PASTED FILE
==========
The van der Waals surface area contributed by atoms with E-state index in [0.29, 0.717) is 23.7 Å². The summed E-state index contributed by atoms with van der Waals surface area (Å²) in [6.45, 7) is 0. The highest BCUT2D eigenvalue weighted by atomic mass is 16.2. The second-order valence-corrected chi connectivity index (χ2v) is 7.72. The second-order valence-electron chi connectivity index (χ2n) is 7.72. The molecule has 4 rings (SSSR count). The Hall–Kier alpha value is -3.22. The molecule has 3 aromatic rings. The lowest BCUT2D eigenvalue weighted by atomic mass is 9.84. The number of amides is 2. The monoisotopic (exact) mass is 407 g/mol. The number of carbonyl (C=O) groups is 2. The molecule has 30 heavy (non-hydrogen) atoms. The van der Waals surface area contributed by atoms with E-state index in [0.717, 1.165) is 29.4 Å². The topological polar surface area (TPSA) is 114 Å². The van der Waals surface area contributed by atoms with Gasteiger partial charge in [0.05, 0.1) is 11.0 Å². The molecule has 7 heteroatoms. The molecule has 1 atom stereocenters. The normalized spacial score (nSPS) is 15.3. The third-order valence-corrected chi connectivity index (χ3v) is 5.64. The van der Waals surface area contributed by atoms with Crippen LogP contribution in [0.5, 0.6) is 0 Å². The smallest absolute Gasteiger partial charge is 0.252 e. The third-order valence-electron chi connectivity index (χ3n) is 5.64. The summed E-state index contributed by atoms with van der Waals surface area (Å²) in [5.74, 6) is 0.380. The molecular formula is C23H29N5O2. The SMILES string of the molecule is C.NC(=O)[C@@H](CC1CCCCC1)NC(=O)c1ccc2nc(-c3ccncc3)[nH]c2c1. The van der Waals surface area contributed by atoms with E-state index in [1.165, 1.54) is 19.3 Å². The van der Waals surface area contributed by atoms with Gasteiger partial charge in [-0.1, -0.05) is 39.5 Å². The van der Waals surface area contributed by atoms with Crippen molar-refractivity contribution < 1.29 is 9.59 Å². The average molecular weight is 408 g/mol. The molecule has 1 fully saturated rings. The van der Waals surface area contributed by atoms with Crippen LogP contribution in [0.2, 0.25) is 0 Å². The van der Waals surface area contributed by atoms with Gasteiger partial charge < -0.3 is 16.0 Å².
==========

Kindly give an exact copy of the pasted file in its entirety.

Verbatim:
The van der Waals surface area contributed by atoms with E-state index in [0.29, 0.717) is 23.7 Å². The summed E-state index contributed by atoms with van der Waals surface area (Å²) in [6.45, 7) is 0. The highest BCUT2D eigenvalue weighted by atomic mass is 16.2. The second-order valence-corrected chi connectivity index (χ2v) is 7.72. The second-order valence-electron chi connectivity index (χ2n) is 7.72. The molecule has 4 rings (SSSR count). The Hall–Kier alpha value is -3.22. The molecule has 3 aromatic rings. The lowest BCUT2D eigenvalue weighted by atomic mass is 9.84. The number of amides is 2. The monoisotopic (exact) mass is 407 g/mol. The number of carbonyl (C=O) groups is 2. The molecule has 30 heavy (non-hydrogen) atoms. The van der Waals surface area contributed by atoms with E-state index in [0.717, 1.165) is 29.4 Å². The topological polar surface area (TPSA) is 114 Å². The van der Waals surface area contributed by atoms with Gasteiger partial charge in [0.05, 0.1) is 11.0 Å². The molecule has 7 heteroatoms. The molecule has 1 atom stereocenters. The normalized spacial score (nSPS) is 15.3. The third-order valence-corrected chi connectivity index (χ3v) is 5.64. The van der Waals surface area contributed by atoms with Crippen LogP contribution in [0.5, 0.6) is 0 Å². The smallest absolute Gasteiger partial charge is 0.252 e. The third-order valence-electron chi connectivity index (χ3n) is 5.64. The summed E-state index contributed by atoms with van der Waals surface area (Å²) in [5.74, 6) is 0.380. The molecular formula is C23H29N5O2. The SMILES string of the molecule is C.NC(=O)[C@@H](CC1CCCCC1)NC(=O)c1ccc2nc(-c3ccncc3)[nH]c2c1. The van der Waals surface area contributed by atoms with E-state index in [1.165, 1.54) is 19.3 Å². The van der Waals surface area contributed by atoms with Gasteiger partial charge in [-0.1, -0.05) is 39.5 Å². The van der Waals surface area contributed by atoms with Crippen molar-refractivity contribution < 1.29 is 9.59 Å². The average molecular weight is 408 g/mol. The molecule has 1 fully saturated rings. The van der Waals surface area contributed by atoms with Crippen LogP contribution in [0.2, 0.25) is 0 Å². The van der Waals surface area contributed by atoms with Gasteiger partial charge < -0.3 is 16.0 Å².